Fan Film, Fan Films

Son of Rambow Review

Son of Rambow—the indie movie about two pre-teen boys making a Rambo fan film in 1980s England—has been covered quite a bit on this blog, and it’s brought in about $524,000 to date, according to Variety.

Well, $11.75 of that was my hard-earned money (yes, that’s what it costs to see a movie in New York City these days—and no movie is worth that much, period). My take on the film, now that I finally saw it? It was fun, but you won’t miss anything by putting it in your Netflix queue instead of hitting the theaters (and you’ll definitely save a few bucks if you live in NYC).

On the surface, the story is pretty formulaic, as it follows two lonely boys at odds with their families as they become pals, make their movie, drift apart over creative differences as other kids get involved, and then become friends again. By that summary, it could be a candidate for the old ABC Afterschool Special series, but the acting and quality of filmmaking tends to save it. When things get too over-the-top cheesy, too, the filmmakers know it and play that as a joke for all it’s worth. As a result—and due to the 1980s references throughout the film—the cast may be comprised almost solely of kids, but the flick is definitely aimed at adults (although, other than a few stray curses and some fairly accurate bullying, there’s nothing here wildly inappropriate for children).

Particularly commendable are the fan filmmaking scenes, which are fantastic. They capture the giddy excitement and frustrating despair of amateur movie production, observing the agony of lugging equipment all over the place, the sweat and endless energy that it all requires, and then the interpersonal politics that come up when things aren’t going right. Visually, the film underlines this in clever, subtle ways; for instance, when the boys are shooting, their surroundings look enormous and gorgeous—but when you see the “video playback” of what they shot, everything becomes tiny and tinny, deftly denoting the experience of shooting versus the reality of what’s captured on tape.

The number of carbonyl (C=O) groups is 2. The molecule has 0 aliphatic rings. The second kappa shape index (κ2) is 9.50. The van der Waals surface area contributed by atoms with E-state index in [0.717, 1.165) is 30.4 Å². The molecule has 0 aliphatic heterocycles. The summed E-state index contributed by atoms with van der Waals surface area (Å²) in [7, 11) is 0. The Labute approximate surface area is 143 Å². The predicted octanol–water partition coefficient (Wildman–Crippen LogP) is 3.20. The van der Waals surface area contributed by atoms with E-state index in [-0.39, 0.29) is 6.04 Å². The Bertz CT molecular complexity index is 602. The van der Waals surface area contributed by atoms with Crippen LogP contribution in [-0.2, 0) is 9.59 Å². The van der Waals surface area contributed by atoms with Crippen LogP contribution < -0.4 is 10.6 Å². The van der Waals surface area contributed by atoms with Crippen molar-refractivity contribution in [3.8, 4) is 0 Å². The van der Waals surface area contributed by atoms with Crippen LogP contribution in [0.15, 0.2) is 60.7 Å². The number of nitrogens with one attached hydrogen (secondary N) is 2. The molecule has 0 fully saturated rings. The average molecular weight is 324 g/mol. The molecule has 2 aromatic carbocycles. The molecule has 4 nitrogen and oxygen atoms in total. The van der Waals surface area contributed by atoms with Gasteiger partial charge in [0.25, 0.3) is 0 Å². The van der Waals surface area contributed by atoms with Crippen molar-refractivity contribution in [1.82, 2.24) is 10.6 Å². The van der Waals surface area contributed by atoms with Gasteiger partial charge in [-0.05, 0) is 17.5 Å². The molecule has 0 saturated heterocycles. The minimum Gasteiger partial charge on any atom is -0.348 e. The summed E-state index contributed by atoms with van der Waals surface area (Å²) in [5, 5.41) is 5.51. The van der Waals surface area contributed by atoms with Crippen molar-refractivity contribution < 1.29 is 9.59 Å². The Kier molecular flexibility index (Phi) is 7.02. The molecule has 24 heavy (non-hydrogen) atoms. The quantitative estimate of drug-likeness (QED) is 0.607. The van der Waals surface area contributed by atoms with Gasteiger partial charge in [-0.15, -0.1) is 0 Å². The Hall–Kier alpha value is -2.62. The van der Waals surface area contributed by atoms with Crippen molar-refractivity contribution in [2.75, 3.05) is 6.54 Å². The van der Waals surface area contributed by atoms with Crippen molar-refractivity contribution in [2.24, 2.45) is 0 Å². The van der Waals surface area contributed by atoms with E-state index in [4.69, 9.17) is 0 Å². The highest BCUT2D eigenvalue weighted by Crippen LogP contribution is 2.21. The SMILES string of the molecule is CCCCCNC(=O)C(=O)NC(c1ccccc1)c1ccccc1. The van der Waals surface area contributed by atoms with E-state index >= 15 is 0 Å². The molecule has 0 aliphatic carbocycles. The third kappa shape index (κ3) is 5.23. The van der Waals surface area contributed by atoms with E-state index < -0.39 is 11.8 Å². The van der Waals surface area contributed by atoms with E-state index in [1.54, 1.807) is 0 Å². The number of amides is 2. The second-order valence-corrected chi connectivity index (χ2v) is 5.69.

Nonetheless, there’s some problems. Religion, as is the case in many movies about kids, is portrayed as an evil, repressive force, and while, yeah, it can often be exactly that, for all intents and purposes, its presence could’ve been replaced by merely strict parents. I’m not an especially religious person, but in movies these days, noting that a character is pious has become lazy shorthand for ‘he’s a mean, uptight jerk’—and that’s uncreative, and more importantly, simply unfair.

Also—and this is what really bugged me ’cause I’m a music geek—the film takes place in 1982, but uses pop music from all across the 1980s, like Nu Shooz’s “I Can’t Wait” (1987), Duran Duran’s “The Wild Boys” (1985), and Siouxsie and the Banshees’ “Peekabook” (1988). Gary Numan’s “Cars” (1979) gets trotted out (while they’re in a sports car—how on-the-nose can you get?), but it wouldn’t be on the radio by then. I’m not sure I heard any pop songs in the soundtrack that were actually from 1982.

All that aside, it’s a cute, lightweight film that truthfully aims to do nothing more than take you back in time and watch some kids have fun. There are weightier themes at play here, as irresponsible parenting and, as I mentioned before, religion get an oblique scolding, but the completion of their film inadvertently solves everything by mending both boys’ families. If viewers come away from the flick with nothing more than the messages that fan filmmaking is a good past-time and, gee, you should be nice to the people you care about, well, there’s nothing wrong with that.

Now, if you’ll excuse me, I have to dig out my old vinyl 45 of “Peekaboo”—it’s been running around my head ever since I started this review!

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